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Bone. 2007 Jun;40(6):1447-52. Epub 2006 Oct 12.

Skeletal actions of intermittent parathyroid hormone: effects on bone remodelling and structure.

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  • 1School of Clinical Medicine, University of Cambridge, Cambridge CB2 2QQ, UK. jec1001@cam.ac.uk

Abstract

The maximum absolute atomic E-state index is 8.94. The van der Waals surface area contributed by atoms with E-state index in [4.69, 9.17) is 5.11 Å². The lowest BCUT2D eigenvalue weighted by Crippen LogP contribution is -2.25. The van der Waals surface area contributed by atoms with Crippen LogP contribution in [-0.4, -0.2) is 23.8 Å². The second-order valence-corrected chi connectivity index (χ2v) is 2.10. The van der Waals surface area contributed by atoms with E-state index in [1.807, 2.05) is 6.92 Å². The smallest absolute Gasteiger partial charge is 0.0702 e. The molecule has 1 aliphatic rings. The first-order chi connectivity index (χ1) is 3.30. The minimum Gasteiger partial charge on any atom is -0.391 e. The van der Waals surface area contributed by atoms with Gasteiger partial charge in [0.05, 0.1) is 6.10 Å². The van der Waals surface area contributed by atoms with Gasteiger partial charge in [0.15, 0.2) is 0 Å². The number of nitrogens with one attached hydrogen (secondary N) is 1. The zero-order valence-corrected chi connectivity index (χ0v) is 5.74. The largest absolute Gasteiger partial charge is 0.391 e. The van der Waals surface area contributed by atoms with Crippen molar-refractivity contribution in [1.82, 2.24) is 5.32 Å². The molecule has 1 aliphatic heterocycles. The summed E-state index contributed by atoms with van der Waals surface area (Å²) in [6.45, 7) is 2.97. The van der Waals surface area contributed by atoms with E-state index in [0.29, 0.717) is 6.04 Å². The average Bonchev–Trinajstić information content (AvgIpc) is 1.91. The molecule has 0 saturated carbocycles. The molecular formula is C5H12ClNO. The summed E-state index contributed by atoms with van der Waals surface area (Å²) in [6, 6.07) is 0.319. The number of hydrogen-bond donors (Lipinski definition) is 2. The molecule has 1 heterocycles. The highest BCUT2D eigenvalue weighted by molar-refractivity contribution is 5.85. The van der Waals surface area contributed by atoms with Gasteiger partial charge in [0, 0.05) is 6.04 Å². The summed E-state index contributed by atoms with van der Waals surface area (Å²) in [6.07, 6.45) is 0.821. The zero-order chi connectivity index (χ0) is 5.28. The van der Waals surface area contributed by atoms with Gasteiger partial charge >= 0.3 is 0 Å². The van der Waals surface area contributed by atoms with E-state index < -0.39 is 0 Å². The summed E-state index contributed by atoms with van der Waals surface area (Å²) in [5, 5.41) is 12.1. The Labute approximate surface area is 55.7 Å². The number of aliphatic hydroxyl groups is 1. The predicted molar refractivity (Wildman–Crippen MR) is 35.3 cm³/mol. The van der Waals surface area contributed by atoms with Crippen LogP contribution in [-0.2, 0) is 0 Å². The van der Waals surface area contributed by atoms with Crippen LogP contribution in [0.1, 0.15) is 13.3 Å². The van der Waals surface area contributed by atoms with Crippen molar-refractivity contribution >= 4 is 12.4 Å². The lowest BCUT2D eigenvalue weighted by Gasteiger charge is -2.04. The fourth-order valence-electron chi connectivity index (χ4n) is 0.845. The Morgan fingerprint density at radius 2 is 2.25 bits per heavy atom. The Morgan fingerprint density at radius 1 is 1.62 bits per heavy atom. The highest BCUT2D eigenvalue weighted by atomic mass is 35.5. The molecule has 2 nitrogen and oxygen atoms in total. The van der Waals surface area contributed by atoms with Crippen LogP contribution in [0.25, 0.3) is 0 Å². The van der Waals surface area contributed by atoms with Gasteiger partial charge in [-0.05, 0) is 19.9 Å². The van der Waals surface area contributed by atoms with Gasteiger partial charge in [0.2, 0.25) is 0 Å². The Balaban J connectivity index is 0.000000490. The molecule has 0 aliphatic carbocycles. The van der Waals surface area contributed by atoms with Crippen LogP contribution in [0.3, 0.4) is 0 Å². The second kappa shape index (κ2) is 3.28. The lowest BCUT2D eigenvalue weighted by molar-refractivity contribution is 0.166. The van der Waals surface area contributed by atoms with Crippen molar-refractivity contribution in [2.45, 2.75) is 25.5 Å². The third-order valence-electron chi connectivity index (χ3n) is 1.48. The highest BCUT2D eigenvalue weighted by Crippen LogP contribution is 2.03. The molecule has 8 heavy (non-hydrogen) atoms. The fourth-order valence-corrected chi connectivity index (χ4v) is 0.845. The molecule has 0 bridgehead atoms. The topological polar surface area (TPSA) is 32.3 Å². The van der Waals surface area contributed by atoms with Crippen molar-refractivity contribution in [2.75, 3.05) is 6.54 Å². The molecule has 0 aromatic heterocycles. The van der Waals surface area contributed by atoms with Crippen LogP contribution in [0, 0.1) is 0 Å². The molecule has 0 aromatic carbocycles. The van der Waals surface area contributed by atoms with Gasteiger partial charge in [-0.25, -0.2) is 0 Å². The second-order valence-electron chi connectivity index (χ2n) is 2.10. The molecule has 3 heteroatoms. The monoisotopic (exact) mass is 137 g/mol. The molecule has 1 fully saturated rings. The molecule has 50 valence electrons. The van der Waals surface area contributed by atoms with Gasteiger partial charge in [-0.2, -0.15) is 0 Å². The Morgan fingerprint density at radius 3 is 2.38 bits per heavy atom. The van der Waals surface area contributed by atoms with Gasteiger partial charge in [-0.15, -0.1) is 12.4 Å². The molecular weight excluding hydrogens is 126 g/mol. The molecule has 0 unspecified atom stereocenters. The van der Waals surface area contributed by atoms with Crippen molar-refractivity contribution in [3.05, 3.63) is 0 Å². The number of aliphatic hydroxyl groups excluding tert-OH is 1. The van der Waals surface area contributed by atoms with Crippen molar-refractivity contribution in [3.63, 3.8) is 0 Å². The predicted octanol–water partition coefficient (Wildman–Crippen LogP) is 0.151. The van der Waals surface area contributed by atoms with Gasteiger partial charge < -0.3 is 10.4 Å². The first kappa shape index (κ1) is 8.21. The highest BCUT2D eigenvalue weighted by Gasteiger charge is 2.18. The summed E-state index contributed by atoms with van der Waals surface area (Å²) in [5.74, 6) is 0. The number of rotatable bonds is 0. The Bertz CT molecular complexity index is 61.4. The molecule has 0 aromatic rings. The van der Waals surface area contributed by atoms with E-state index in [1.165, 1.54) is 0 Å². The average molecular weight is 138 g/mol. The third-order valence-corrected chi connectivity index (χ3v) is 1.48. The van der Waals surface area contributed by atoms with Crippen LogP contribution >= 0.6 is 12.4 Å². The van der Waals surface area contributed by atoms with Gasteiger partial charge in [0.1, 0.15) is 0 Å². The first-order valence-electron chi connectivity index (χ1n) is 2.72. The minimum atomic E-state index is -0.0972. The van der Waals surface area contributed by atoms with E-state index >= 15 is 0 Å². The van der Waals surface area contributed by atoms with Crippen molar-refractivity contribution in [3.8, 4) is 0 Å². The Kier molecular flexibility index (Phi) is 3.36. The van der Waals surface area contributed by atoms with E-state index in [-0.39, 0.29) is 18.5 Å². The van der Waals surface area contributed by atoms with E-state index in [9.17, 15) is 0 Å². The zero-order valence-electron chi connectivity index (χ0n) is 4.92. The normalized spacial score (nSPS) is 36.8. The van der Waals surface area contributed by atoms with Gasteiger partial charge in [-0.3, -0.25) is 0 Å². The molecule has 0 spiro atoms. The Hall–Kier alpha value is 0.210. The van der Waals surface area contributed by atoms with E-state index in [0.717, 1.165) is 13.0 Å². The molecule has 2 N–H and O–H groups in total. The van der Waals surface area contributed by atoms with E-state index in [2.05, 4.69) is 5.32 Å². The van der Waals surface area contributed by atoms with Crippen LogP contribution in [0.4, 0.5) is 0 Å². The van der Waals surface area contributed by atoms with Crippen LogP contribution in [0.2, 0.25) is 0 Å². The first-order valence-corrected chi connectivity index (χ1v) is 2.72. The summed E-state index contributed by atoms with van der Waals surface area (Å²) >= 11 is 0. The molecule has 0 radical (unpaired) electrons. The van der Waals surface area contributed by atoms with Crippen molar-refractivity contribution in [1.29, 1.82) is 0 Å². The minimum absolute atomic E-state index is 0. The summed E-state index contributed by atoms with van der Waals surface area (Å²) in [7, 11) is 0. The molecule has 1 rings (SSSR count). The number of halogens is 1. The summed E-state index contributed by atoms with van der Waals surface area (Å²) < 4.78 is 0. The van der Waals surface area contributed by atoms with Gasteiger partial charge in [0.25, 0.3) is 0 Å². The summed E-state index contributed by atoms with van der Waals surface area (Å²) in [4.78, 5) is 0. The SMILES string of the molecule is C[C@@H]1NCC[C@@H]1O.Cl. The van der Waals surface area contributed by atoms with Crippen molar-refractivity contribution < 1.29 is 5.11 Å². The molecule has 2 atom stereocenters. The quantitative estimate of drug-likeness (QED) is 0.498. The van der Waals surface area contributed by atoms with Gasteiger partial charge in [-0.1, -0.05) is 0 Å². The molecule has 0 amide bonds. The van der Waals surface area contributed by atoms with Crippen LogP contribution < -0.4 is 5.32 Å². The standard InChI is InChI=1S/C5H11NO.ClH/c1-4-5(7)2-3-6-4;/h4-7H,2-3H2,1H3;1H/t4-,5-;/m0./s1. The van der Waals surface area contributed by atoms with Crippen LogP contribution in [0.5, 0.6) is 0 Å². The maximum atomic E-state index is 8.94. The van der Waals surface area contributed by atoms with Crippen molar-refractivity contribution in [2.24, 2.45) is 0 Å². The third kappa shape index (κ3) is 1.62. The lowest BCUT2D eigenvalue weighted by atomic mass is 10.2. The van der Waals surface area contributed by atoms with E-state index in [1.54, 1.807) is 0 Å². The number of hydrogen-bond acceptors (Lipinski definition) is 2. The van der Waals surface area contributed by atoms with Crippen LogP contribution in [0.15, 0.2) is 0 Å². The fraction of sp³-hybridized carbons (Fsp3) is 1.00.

Intermittent administration of parathyroid hormone peptides has anabolic skeletal effects and reduces fracture risk in postmenopausal women with osteoporosis but the cellular and structural mechanisms by which these effects are mediated have not been fully established. In cancellous and endocortical bone, there is evidence that both modelling and remodelling-based formation contribute to the increase in bone mass although the contribution of these at different time points in the response to PTH has not been established. Despite the large increase in spine bone mineral density, however, significant increases in iliac crest cancellous bone volume and trabecular thickness have not been consistently demonstrated, possibly reflecting site-specific differences in PTH-induced skeletal effects and/or the large sampling and measurement variance associated with assessment of iliac crest cancellous bone volume and structure. In iliac crest cortical bone, increased cortical thickness has been demonstrated, due at least in part to increased endosteal bone formation; there is also some evidence for increased formation on periosteal surfaces. At some sites an increase in cortical porosity may also occur and the overall effects on cortical bone strength, particularly at the hip, remain to be established. Studies in iliac crest bone indicate a trend towards a lower mineralisation density of bone matrix and increased heterogeneity of mineralisation, consistent with new bone formation. In addition, there is a reduction in mineral crystallinity and a shift towards more divalent collagen cross-links, indicating a change towards a younger bone profile. The potential clinical implications of these effects on bone are currently unknown. The stimulatory effect of PTH peptides on bone formation may favour their use in low turnover bone disease and in states of advanced bone loss. Furthermore, if beneficial effects on cortical bone strength are confirmed, efficacy at non-vertebral sites might be superior to those observed with antiresorptive drugs. Better definition of the effects of intermittent PTH administration on cancellous and cortical bone remodelling and structure at different skeletal sites may inform these speculations and is an important area for future research.

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